A. System Center Virtual Machine Manager 2008 R2 adds support for a technology called Quick Storage Migration, which is designed to allow the storage of a virtual machine (VM) to be moved between storage systems while the VM is still running. This technology works with SAN-based storage systems, such as those accessed via iSCSI and Fiber Connect, and direct attached storage types. The technology is independent of the storage and storage protocols.
Imagine I have a VM running on direct attached storage (which includes the VHD files) and I want to move it to iSCSI–based storage. QSM technology allows the VM to be moved to the iSCSI storage with minimal downtime. This reduced downtime is facilitated through the use of existing technologies, differencing disks, and Background Intelligent Transfer.
You may remember how differencing disks work from this FAQ about Virtual Machine snapshots, but a quick summary is that when you take a snapshot of a VM the virtual hard disk (VHD) is set into a read mode and any further writes are written to a separate differencing virtual hard disk (AVHD) file. QSM makes use of this as follows:
- A storage migration is initiated through the SCVMM console via the "Migrate Storage" action, as shown here.
- You’re prompted for the new location of the VHD files and the configuration.
- A Hyper-V snapshot is taken of the running VM. When this happens, the VHD file becomes read-only and any further changes are written to a differencing disk (AVHD).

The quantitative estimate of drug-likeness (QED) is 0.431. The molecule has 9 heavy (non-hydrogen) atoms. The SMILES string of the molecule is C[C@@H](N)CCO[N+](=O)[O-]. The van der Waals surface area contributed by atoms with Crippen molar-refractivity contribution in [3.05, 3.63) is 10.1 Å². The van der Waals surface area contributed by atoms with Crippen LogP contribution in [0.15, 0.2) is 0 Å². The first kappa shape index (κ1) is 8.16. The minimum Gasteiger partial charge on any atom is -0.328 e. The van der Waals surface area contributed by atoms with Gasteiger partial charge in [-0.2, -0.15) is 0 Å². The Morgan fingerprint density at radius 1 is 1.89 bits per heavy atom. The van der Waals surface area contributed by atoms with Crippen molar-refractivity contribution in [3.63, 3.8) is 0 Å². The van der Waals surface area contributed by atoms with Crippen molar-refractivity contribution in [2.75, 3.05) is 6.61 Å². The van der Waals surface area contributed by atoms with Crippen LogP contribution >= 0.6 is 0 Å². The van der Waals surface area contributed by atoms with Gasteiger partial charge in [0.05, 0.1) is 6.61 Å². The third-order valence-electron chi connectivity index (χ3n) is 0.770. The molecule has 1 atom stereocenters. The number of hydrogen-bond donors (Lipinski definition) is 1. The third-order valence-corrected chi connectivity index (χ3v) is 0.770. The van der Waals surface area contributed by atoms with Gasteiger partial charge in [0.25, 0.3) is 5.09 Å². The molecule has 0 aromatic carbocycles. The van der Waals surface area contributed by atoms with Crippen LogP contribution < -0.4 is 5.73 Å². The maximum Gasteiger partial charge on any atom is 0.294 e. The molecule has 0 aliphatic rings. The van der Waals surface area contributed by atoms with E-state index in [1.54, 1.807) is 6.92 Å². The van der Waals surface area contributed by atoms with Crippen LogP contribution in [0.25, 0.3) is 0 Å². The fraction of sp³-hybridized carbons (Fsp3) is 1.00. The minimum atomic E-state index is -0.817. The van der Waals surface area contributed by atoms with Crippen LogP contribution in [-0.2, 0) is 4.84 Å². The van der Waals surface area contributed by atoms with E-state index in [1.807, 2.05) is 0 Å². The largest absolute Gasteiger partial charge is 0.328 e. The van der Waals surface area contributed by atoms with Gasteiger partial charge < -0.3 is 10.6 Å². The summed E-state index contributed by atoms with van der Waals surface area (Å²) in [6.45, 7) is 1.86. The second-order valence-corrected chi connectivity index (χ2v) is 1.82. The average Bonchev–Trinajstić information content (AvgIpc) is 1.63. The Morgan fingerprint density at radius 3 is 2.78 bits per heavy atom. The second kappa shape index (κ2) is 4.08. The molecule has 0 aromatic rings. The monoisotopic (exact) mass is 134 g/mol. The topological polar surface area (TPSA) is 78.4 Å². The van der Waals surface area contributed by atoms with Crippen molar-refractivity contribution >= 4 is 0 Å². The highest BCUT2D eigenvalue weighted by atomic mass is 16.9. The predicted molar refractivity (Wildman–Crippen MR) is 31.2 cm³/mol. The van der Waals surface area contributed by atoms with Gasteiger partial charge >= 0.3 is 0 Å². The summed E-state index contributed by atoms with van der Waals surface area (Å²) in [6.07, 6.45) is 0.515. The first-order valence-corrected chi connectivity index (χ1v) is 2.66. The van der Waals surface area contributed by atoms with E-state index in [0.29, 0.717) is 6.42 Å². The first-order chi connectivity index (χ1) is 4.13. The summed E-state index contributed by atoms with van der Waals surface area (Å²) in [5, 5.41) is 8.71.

- The original VHD file can now be copied via BITS to the destination storage. You know it won't have its content changed because all change is being written to the AVHD differencing disk.
- Once the VHD has been transferred, the VM is placed into a saved state, at which point the differencing disk (AVHD) and the configuration and memory save file are copied to the target storage.
- The AVHD file is merged back into the VHD on the target storage.
- The VM is resumed from the saved state.
The storage migration can be combined with a move of the VM to a different host with very little change to the process. The only additional step is to export and import the VM. Everything else stays the same.
You’ll notice this copying of the storage and then a copy of the storage difference is very similar to the method Live Migration uses. Live Migration copies the memory over then copies over the changes to the memory since the original copy occurred. It just happens that storage is much slower to copy, and you can't do iterative copies of the storage changes. This final copying of the differencing disk and the saved state memory will dictate how long the VM will be unavailable, but it’s typically under a minute.
Up to 10 concurrent storage migrations are supported.Related Reading:
- Q. How does Live Migration work in Windows Server 2008 R2?
- Inside Windows Server 2008 R2
- Q. Can I perform multiple Live Migrations concurrently in a cluster?
- Q. Which network does Live Migration traffic use?
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